How to Extend the Life of Your Wiper Blades
Changing out your blades once a year is something any driver can fit into their budget. But if you find your blades wearing down after only three months, that can add to your car’s expenses. If that’s the case, there are a few things drivers can do to help get as much use out of their wiper blades as possible.
Only use your wipers when you need to and under the right conditions. Using your blades on a dry windshield is no good for the rubber. It can stress and crack your wipers, so ensure you only use them when participation needs to be cleared away. Slippery, wet glass makes it easy for wiper blades to glide over the windshield and do what they were made to do.
Annual exterior cleaning—either at home or going through a car wash—is a simple way to extend the life of your blades. Regularly cleaning your windshield can easily remove layers of dirt, dust, and debris that can affect your wiper blades’ performance and longevity.
When things get cold, instead of turning on your wiper blades and watching them struggle against the ice and snow, take the extra minute to clear away snow and remove ice build-up so there is less strain on your blades. Ice and extreme temperatures can dry out and crack the rubber in your blade prematurely. Keeping them as clean and protected as possible can help get you through the winter.
Is It Easy to Change Your Wiper Blades Yourself?
It is possible to take matters into your own hands and replace the wiper blades yourself—or you can make an appointment to have them replaced. There are even some automotive stores that will replace them for you upon purchase. But changing wiper blades isn’t as complex as it might seem, and it is possible to DIY if you’ve got a few extra minutes.
The first important thing is to make sure you get the right blades for your car. Not all blades are the same, and not all blades are universal. Check your owner’s manual or stop by an automotive store for guidance to ensure you start on the right foot.
After you know the size of the blade you need, the next thing you need to do is remove your old wiper blades. Again, you can consult your owner’s manual for tips and guidance. If you’re familiar with wiper blades, you’ll notice—upon lifting the arm—that there is a small tab where the wiper and wiper arm meet; pressing this tab allows you to slide the old wiper blade off of the arm.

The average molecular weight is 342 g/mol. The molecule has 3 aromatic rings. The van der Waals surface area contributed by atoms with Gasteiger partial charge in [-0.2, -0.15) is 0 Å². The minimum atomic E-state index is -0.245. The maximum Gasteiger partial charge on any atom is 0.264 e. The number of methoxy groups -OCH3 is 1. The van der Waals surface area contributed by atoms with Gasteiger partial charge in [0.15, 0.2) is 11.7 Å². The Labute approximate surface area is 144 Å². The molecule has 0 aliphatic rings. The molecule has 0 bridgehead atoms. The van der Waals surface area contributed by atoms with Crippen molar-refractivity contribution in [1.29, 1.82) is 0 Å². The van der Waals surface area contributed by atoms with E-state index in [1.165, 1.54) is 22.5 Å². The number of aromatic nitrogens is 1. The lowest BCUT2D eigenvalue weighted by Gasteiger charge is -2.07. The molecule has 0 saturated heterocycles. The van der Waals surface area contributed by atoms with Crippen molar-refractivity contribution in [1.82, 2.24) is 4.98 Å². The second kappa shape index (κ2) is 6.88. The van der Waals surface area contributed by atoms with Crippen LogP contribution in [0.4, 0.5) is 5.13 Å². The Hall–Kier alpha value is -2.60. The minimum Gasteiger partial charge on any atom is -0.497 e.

As easily as the old blade slid off, slide the new blade on. The tab on the arm should confirm all is well when it clicks into place. The process is the same for the second blade. After both blades are replaced, it’s a smart idea to make sure they are installed properly; testing your windshield wipers will give you the peace of mind that, when it storms, you won’t have any problems.
Get the Most From Your Wiper Blades
Whether you’re a first-time car owner or a seasoned driver, knowing how to take care of your vehicle is essential. Something like windshield wiper blades might seem like no big deal, but they are important for your safety. Knowing how long they last and when/how to replace them are all good things to remember.
On average, your wiper blades should be changed out every six to twelve months depending on a variety of factors that include weather conditions, driving habits, brand, and use. Knowing the signs that your wiper blades have seen better days means you can update your blades before the rainy season hits so that your view remains clear.
Getting the most out of your wiper blades by taking the necessary steps—like removing dirt and debris and keeping them free from ice—can mean getting a few extra months from them. Keep up with your routine maintenance and update your wiper blades so your vehicle can tackle whatever the seasons bring.